‘Oh Liberia’…the most common phrase uttered by my taxi driver during the course of my stay here. Why did I start with that phrase, well let me explain.
Having never travelled to the African continent before I set off from Edinburgh on the morning of the 14th April and eventually arrived on Liberian soil at about 8:30pm that same evening. Yah, the ACIPP Liberia co-ordinator was there waiting for me and I was whisked off in the darkness to my first host family. Upon reaching the house I was greeted warmly by all the family, but there was no electricity and only a couple of candles. “OK, well this is interesting and most definitely different!”
Quickly settled into the routine of bathing out of a bucket, sweating all the time and adjusting my routine due to the lack of electricity; I was well and truly out of my comfort zone. I am eternally grateful for being placed with the most loving and caring family within a local community who were incredibly warm and friendly and who helped to ease my transition. I am not going to say that it was easy, sometimes things were very hard and frustrating and on occasion there were tears. But for me, that was one of the reasons for coming to Liberia; being able to learn to dig deep, push through, feel the fear and do it anyway!
Being a white woman in Liberia has probably meant that I will have had a different experience to that of a white man. If you’re a white female you have to get used to being hustled by men pretty much every time you set foot out of the door. Having said that, the men/boys are not in any way intimidating, in fact they tend to be rather sweet, professing their love and marriage proposals. I never at any point felt threatened by these boys!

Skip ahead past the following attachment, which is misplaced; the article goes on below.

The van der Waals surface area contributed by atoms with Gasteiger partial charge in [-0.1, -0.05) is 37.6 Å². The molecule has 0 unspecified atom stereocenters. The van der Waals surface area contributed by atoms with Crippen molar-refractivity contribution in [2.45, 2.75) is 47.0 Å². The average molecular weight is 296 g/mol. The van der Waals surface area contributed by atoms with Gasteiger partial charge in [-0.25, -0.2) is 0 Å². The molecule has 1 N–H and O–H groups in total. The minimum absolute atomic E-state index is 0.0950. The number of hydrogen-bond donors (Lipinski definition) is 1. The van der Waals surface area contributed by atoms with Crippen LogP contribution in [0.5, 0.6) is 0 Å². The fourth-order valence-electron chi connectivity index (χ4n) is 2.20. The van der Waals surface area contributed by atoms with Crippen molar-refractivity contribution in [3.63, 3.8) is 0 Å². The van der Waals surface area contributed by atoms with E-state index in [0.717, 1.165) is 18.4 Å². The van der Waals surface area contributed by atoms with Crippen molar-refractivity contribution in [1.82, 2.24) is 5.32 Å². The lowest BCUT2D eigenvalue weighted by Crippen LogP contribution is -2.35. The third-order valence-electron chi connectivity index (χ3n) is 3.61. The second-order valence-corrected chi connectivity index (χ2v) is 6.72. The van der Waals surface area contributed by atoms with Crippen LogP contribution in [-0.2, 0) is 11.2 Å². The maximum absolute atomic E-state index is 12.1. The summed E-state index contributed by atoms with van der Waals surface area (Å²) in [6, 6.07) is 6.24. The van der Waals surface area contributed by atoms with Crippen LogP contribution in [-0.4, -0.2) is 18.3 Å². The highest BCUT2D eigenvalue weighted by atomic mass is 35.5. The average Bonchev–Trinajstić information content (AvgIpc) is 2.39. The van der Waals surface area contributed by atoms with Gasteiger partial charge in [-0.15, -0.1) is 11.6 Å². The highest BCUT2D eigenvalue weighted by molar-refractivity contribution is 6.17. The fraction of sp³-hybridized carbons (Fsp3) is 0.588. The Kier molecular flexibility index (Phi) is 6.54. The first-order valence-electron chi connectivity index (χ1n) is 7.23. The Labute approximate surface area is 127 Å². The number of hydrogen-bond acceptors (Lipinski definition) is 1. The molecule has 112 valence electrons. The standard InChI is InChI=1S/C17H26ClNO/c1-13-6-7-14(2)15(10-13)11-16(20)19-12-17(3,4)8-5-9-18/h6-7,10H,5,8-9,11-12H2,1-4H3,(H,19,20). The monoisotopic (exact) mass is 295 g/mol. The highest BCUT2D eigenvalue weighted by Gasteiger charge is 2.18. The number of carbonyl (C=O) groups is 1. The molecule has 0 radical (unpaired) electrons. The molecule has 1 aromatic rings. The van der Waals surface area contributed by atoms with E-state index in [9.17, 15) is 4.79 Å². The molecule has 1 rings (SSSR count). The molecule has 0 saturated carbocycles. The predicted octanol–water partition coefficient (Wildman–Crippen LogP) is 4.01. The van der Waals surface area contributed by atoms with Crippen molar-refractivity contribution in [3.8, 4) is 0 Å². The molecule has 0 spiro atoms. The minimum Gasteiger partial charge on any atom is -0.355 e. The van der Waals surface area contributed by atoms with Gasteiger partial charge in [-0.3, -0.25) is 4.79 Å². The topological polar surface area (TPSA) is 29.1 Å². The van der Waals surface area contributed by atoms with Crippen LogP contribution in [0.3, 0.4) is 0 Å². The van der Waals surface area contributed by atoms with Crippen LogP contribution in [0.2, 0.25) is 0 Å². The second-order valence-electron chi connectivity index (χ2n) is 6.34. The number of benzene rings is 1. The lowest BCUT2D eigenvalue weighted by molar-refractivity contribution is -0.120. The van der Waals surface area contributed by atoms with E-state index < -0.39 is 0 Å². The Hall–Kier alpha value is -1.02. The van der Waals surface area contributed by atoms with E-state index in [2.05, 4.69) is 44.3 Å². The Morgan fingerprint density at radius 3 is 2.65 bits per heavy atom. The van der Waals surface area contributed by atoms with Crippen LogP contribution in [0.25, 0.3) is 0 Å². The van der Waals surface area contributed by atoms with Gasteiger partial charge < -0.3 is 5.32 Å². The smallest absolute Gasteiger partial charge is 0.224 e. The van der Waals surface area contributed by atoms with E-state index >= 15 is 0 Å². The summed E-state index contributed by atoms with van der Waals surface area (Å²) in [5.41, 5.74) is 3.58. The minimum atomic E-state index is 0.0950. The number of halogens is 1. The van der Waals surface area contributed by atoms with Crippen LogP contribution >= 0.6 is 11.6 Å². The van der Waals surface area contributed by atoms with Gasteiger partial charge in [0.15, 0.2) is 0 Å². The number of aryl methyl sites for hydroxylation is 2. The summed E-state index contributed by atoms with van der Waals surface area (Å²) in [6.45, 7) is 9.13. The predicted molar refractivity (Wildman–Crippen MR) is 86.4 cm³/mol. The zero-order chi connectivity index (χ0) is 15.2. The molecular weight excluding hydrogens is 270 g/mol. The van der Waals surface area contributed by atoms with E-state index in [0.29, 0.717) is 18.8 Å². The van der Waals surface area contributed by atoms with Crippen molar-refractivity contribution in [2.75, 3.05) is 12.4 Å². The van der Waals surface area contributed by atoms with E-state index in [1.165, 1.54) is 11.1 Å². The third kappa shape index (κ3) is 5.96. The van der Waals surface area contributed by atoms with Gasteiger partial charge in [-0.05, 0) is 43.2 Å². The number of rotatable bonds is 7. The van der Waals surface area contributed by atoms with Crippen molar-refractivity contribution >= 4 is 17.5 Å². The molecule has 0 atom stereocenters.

It can sometimes feel overwhelming setting foot outside of the door, but getting out and walking around the communities was without doubt the best part of my internship. Hearing their stories, seeing where and how they live, understanding the daily routines. My advice to anyone coming to Liberia would be to stay out of the cars as much as possible, get out and walk and engage with people. Do not be brusque; people here are doing everything that they can to survive. You will not be fleeced and I have had so much help from strangers; just be open to the experience and enjoy it!
Be prepared for a complete lack of infrastructure in Monrovia, it is really, really, really difficult to move around the city (another reason to get out and walk!). I only got a taxi a few times, the rush and pushing to get the last seat in an already overcrowded car was only ever a last resort for me.
The food is good, I don’t eat meat and that was sometimes challenging, but the street food was mostly veggie, cheap and delicious; my favourite was rice bread, yum! Fufu, an alternative to rice, is a little weird on its own but once you mix it with the gravy it gets a whole lot better!
To be honest, there is so much that I could write about…but I think that the only way to get a true sense of what Liberia is like is to visit. The ACIPP programmes provide a safe way to visit the 5th poorest country in the world. So go, go to Liberia and jump straight into a world that is both challenging and rewarding.
Oh Liberia…I leave a little piece of heart with you, and hopefully we will meet again…